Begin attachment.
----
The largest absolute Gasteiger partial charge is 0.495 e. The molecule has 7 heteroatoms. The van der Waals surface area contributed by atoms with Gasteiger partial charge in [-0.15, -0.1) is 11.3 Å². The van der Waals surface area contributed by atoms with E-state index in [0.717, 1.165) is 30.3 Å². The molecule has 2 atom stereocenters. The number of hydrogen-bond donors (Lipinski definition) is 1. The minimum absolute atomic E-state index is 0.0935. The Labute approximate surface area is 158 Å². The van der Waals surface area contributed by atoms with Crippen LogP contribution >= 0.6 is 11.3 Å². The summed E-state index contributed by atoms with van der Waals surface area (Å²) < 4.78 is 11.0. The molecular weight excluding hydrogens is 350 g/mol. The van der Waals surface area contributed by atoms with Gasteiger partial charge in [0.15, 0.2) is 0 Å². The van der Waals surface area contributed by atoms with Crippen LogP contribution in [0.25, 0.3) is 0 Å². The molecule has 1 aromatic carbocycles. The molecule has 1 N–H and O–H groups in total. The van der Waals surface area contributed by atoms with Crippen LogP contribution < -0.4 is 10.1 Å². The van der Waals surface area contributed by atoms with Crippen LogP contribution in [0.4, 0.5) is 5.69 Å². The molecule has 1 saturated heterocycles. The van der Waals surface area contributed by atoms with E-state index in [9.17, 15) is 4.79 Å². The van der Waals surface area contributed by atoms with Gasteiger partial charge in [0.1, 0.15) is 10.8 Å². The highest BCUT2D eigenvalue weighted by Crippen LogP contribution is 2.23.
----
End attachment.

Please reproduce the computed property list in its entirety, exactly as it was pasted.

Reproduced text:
The largest absolute Gasteiger partial charge is 0.495 e. The molecule has 7 heteroatoms. The van der Waals surface area contributed by atoms with Gasteiger partial charge in [-0.15, -0.1) is 11.3 Å². The van der Waals surface area contributed by atoms with E-state index in [0.717, 1.165) is 30.3 Å². The molecule has 2 atom stereocenters. The number of hydrogen-bond donors (Lipinski definition) is 1. The minimum absolute atomic E-state index is 0.0935. The Labute approximate surface area is 158 Å². The van der Waals surface area contributed by atoms with Crippen LogP contribution >= 0.6 is 11.3 Å². The summed E-state index contributed by atoms with van der Waals surface area (Å²) < 4.78 is 11.0. The molecular weight excluding hydrogens is 350 g/mol. The van der Waals surface area contributed by atoms with Gasteiger partial charge in [0.15, 0.2) is 0 Å². The van der Waals surface area contributed by atoms with Crippen LogP contribution in [0.25, 0.3) is 0 Å². The molecule has 1 aromatic carbocycles. The molecule has 1 N–H and O–H groups in total. The van der Waals surface area contributed by atoms with Crippen LogP contribution < -0.4 is 10.1 Å². The van der Waals surface area contributed by atoms with Crippen LogP contribution in [0.4, 0.5) is 5.69 Å². The molecule has 1 saturated heterocycles. The van der Waals surface area contributed by atoms with E-state index in [9.17, 15) is 4.79 Å². The van der Waals surface area contributed by atoms with Gasteiger partial charge in [0.1, 0.15) is 10.8 Å². The highest BCUT2D eigenvalue weighted by Crippen LogP contribution is 2.23.